“Shop around for the best mortgage deal.” You may have heard this statement, before, but the best deal for one borrower could be a poor deal for another.
The key is to become a better borrower. Is it possible to influence the type of deal you get? Yes, especially if you avoid these missteps.
1. Not Checking Your Credit Report
The three main credit bureaus — Equifax, Experian, and TransUnion — keep track of your credit history, including lines of credit, payments, and available credit lines, among other data. While most information collected is similar across all three bureaus, it’s possible to find differences between reports.
When checking your credit reports, it’s most important to check for errors or misinformation. Accurate information can’t be deleted, but any information that can’t be verified or that’s inaccurate can be removed. If errors on your credit report are impacting your credit score, it’s best to have them removed before applying for a mortgage.
Get a free credit report from each of the three bureaus once a year at annualcreditreport.com.
2. Opening New Lines of Credit
Before shopping for a mortgage, it’s best to minimize your number of These come when you apply for a new line of credit. Lenders use your FICO or other credit score to evaluate your creditworthiness.
Although FICO doesn’t provide insight into the number of points added or subtracted for specific credit activity, it does note that new credit lines account for 10% of your overall score and that "inquiries usually have a small impact.” However, even a small negative impact could potentially increase the mortgage rate for which you qualify.
3. Increasing Your Debt Load
Your credit score is calculated based on a number of factors, including payment history, amounts owed, and the mix of credit and new credit. Each factor is given a percentage weighting. For the FICO score, amounts owed on accounts are weighted as high as 30%. A larger number of accounts with balances can indicate a higher risk for the lender.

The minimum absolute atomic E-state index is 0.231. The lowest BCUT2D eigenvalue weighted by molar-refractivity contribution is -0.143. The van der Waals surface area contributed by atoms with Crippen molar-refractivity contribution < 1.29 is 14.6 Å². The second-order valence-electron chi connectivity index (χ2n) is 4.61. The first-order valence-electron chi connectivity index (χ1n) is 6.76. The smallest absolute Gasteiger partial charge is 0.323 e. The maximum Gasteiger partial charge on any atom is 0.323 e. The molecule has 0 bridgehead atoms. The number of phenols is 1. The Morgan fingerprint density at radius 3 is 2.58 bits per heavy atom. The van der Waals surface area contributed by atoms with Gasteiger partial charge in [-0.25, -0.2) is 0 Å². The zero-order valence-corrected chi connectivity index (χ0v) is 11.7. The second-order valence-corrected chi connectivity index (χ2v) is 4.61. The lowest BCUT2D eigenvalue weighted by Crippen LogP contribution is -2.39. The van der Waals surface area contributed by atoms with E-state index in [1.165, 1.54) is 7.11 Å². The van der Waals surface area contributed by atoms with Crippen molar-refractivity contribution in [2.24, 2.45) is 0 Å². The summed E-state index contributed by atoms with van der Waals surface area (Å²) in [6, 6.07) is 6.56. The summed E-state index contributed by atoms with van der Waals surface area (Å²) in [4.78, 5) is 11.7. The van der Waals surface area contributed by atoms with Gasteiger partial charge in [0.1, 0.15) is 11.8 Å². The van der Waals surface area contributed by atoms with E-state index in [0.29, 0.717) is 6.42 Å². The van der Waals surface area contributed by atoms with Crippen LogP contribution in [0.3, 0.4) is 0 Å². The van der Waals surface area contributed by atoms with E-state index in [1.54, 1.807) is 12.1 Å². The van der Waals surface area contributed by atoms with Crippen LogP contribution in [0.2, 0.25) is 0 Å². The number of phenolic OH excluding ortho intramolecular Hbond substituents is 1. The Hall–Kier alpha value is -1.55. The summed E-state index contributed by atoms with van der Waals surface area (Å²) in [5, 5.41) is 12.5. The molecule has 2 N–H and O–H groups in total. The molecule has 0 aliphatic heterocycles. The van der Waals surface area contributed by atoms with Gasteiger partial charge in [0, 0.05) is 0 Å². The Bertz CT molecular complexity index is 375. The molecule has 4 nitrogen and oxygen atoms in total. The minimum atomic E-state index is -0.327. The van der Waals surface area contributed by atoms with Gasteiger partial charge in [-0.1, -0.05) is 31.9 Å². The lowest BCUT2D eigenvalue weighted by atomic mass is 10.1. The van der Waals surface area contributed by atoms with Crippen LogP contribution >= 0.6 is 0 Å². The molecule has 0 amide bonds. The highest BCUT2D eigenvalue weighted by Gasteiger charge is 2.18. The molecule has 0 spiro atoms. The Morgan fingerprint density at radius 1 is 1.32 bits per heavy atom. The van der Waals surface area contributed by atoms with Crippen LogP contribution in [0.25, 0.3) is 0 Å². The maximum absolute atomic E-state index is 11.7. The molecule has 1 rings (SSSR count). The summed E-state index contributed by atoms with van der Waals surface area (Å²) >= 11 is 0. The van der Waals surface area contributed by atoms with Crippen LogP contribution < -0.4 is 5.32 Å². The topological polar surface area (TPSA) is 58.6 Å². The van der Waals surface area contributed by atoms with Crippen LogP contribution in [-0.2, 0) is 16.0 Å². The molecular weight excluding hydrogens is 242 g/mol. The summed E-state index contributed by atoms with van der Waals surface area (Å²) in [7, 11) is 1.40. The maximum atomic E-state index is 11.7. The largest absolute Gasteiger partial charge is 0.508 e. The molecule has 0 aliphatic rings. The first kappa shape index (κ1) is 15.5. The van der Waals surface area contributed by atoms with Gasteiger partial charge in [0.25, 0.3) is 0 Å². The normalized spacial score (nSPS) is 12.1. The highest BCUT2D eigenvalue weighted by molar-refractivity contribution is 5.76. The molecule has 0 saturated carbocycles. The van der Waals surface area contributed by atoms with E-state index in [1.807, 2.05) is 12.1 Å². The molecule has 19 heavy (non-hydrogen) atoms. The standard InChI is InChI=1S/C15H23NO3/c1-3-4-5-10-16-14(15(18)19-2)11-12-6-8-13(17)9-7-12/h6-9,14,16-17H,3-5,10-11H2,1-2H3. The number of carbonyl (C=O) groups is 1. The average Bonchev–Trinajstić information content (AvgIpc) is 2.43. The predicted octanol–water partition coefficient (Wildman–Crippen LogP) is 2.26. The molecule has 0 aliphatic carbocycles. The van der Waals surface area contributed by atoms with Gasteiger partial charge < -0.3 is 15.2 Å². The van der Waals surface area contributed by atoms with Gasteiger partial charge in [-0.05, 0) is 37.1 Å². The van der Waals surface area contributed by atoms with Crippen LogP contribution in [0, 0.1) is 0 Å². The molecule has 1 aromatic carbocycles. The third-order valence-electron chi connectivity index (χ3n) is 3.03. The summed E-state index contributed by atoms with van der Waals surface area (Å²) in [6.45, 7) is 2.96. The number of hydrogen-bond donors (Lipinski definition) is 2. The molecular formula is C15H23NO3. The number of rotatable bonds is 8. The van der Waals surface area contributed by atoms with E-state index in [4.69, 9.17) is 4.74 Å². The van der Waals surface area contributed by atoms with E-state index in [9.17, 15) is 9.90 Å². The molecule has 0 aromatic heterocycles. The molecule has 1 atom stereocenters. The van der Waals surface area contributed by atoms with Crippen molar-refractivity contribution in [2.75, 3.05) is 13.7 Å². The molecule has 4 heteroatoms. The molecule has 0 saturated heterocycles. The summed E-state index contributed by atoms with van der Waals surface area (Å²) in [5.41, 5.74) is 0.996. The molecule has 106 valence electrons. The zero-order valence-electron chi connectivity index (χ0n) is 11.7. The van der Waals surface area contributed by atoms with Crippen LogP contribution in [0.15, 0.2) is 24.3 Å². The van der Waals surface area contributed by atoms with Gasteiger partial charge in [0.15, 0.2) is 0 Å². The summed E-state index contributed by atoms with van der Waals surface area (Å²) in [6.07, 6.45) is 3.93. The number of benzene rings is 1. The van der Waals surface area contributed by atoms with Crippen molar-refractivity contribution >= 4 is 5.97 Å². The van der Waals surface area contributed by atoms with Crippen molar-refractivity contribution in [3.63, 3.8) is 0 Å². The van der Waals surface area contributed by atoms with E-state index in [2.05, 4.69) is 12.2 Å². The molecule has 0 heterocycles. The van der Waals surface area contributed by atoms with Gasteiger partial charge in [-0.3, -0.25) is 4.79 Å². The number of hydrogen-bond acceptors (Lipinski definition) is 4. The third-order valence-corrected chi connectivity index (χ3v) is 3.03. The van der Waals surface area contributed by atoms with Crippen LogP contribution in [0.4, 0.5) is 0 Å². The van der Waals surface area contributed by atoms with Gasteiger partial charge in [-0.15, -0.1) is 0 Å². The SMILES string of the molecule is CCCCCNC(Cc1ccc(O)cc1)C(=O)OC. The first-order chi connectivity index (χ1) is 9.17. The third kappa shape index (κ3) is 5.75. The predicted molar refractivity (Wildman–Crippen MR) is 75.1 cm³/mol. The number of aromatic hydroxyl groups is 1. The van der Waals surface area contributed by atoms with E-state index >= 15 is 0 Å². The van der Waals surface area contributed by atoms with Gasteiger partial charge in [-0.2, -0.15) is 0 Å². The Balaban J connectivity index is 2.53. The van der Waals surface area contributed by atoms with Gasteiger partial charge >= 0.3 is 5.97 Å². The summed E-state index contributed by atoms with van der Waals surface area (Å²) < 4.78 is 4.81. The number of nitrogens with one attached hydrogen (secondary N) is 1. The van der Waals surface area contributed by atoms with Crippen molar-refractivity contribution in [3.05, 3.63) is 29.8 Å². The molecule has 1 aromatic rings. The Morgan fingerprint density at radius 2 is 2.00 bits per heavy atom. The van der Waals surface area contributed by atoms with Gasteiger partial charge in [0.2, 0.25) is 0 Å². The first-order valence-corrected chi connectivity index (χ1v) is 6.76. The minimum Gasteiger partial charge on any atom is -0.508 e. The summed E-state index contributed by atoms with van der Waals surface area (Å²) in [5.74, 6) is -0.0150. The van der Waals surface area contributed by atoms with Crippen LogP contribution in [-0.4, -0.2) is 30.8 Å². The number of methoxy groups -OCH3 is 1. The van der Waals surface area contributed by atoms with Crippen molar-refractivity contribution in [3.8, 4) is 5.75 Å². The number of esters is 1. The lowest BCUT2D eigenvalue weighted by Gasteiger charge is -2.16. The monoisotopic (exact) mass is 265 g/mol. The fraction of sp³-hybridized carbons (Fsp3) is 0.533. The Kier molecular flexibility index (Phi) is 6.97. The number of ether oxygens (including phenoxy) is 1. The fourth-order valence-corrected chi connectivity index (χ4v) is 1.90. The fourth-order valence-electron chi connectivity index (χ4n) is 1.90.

For revolving accounts such as credit cards, the credit utilization ratio is what you should watch. It’s the ratio of the amount you owe on your card to your available credit, and it’s calculated as a percentage. For example, a $10,000 line of credit with a $2,000 balance shows as 20%. Reducing your total amount of debt or minimizing debt from revolving accounts could help you get approved.
Beyond your credit score, your debt-to-income ratio could also affect your mortgage deal. A debt-to-income ratio of under 36% is necessary for a loan to conform to Fannie Mae guidelines. Many lenders lend according to those guidelines so that they can take advantage of the special programs provided by this government-sponsored enterprise. The debt-to-income ratio will factor in all of your debt owed, including credit cards, student loans, and any other debts listed on your credit report.
4. Forgetting About Special Loan Programs
You may qualify for special programs that could reduce the cost of getting a mortgage. For example, you may qualify for one of the VA loan programs. These programs, provided by the U.S. Department of Veterans Affairs, cover service members, veterans, and eligible surviving spouses. There are also programs that help first-time homebuyers and eligible rural homebuyers, and even state-based homebuyer programs.
5. Applying with Fluctuating Income
Mortgage lenders require paperwork to verify your financial situation, including but not limited to debt, income, and assets. If you receive a paycheck, you may be asked to provide two years of proof of employment via W-2 forms. If you have a habit of switching jobs often with gaps in between, that unsteady income could delay your approval as the lender seeks other methods to verify your creditworthiness.
Before applying for a mortgage, make changes where necessary so you can get the best deal possible. Seek to improve your credit, minimize your debt load, and search for special programs. Depending on how much you owe and the state of your credit, you may need to begin this process one to two years in advance of purchasing a home.